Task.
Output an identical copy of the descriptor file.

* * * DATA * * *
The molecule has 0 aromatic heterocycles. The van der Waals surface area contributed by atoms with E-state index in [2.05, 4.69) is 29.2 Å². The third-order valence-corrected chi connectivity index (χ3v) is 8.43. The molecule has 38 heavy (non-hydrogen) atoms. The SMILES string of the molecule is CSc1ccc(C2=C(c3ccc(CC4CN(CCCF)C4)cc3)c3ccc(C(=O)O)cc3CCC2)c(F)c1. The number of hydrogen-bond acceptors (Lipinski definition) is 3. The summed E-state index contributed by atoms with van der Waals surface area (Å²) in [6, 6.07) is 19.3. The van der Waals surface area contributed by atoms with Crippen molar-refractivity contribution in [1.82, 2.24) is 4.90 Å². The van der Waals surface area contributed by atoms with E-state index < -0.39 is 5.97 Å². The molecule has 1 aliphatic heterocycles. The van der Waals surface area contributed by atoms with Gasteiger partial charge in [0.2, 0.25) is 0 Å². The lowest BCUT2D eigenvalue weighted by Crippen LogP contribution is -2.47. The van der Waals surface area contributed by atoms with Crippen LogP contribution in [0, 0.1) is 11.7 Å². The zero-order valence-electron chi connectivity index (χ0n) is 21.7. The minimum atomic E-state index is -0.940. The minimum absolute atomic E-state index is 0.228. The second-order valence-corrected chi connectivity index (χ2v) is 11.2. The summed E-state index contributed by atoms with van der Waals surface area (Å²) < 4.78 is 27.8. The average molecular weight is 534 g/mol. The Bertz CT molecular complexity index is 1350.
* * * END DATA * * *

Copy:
The molecule has 0 aromatic heterocycles. The van der Waals surface area contributed by atoms with E-state index in [2.05, 4.69) is 29.2 Å². The third-order valence-corrected chi connectivity index (χ3v) is 8.43. The molecule has 38 heavy (non-hydrogen) atoms. The SMILES string of the molecule is CSc1ccc(C2=C(c3ccc(CC4CN(CCCF)C4)cc3)c3ccc(C(=O)O)cc3CCC2)c(F)c1. The number of hydrogen-bond acceptors (Lipinski definition) is 3. The summed E-state index contributed by atoms with van der Waals surface area (Å²) in [6, 6.07) is 19.3. The van der Waals surface area contributed by atoms with Crippen molar-refractivity contribution in [1.82, 2.24) is 4.90 Å². The van der Waals surface area contributed by atoms with E-state index < -0.39 is 5.97 Å². The molecule has 1 aliphatic heterocycles. The van der Waals surface area contributed by atoms with Gasteiger partial charge in [0.2, 0.25) is 0 Å². The lowest BCUT2D eigenvalue weighted by Crippen LogP contribution is -2.47. The van der Waals surface area contributed by atoms with Crippen LogP contribution in [0, 0.1) is 11.7 Å². The zero-order valence-electron chi connectivity index (χ0n) is 21.7. The minimum atomic E-state index is -0.940. The minimum absolute atomic E-state index is 0.228. The second-order valence-corrected chi connectivity index (χ2v) is 11.2. The summed E-state index contributed by atoms with van der Waals surface area (Å²) < 4.78 is 27.8. The average molecular weight is 534 g/mol. The Bertz CT molecular complexity index is 1350.